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Stonehaven Concerning Old-Strife and Man Banes
CD, Released date : 20 April 2012 - Horror Pain Gore Death Productions (HPGD)
Style: Black Metal

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RATING : 14/20
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Tracklist
1. Suffering the Swine Array
2. Death Fetter
3. Of the White Fall and Frozen Walls
4. Addressing a Scorn Pole
5. Coins Under Corpses
6. Cutting the Necks of the Upstarts
7. Sword Rape
8. Observe the Symbol

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1 ratings 1 14/20
Review
14 / 20
    heavymetaltribune, Saturday 05 May 2012 Talk to your friends  
surprising and a mark of the potential

After that recent encounter with the brilliant release by Hordak, that interest in black/folk metal has once again been reignited in me. Stonehaven's brand new release, Concering Old-Strife and Man-Bane may be a mouthful, but that anti-Christian, tribal artwork, that usage of the runes, all bring about a pagan feel to the album even before listening to the music that is contained on it.

But unlike the aforementioned Hordak, Stonehaven's offerings on Concerning Old-Strife and Man-Bane leans more towards black metal territory, and throughout the album, parallels with Norwegian black metal band Taake are often drawn, with the similarity in the execution style of the band and the folk elements that the band has littered throughout, instantly reminding listeners of Taake's more recent materials. Right from the start of Suffering the Swine Array, there is a Norwegian black metal feel in the ominous riffs of guitarists Nick and Caleb, and vocalist Stephen's shrieks and howls bear an uncanny resemblance to Taake's Hoest, and is sure to please fans of that style of black metal. While the riffing on Concerning Old-Strike and Man-Bane are mostly simplistic, Nick and Caleb display versatility in their playing styles, and there are times where songs almost have a later-Satyricon feel to them, especially on tracks like Of the White Fall and Frozen Walls.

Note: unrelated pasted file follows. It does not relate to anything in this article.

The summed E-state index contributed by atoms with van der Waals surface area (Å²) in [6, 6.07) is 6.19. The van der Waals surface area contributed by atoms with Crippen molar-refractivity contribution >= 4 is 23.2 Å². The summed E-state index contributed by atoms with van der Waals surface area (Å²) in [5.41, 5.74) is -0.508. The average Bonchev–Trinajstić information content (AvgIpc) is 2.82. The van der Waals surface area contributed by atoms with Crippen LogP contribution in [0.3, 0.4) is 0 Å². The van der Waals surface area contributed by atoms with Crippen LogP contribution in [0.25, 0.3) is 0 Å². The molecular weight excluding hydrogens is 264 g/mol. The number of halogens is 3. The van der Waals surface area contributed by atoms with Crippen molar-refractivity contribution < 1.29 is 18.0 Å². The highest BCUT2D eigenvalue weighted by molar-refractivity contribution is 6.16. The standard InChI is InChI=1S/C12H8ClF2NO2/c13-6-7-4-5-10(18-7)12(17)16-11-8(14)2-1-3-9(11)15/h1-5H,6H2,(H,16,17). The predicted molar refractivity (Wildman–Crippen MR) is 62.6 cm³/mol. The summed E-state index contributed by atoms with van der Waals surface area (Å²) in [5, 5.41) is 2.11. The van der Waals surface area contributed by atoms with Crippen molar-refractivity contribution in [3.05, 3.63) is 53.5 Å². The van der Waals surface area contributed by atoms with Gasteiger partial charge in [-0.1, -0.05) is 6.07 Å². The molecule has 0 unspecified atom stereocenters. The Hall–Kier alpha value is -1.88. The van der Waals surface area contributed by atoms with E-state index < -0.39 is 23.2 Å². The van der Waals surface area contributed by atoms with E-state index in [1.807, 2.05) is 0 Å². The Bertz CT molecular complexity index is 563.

The band's ability to craft catchy songs are also constantly proven on the album, with that perfect fusion of folk and pagan styles and more aggressive black metal moments. The smooth transition between different styles is also evidence of the band's songwriting abilities, such as on Death Fetter, where there is a constant shift between different styles, ranging from pure cold black metal to a somewhat rock 'n' roll style, not only in the instrumentation but also in the atmosphere of the music. That said though, there are times when tracks overstay their welcome, with tracks like Of the White Fall and Frozen Walls running for over 8 minutes and the last few minutes of the track basically containing the same riffs over and over again, affecting what would have otherwise been a rather enjoyable track and fortunately, this mostly afflicts the aforementioned track as later tracks tend to keep the listener engaged from start to end.

Though a far-cry away from more experienced bands like Taake with the slight inconsistency, the ability for a band to release material of such quality as the music on Concerning Old-Strife and Man-Bane is certainly surprising and a mark of the potential Stonehaven holds.




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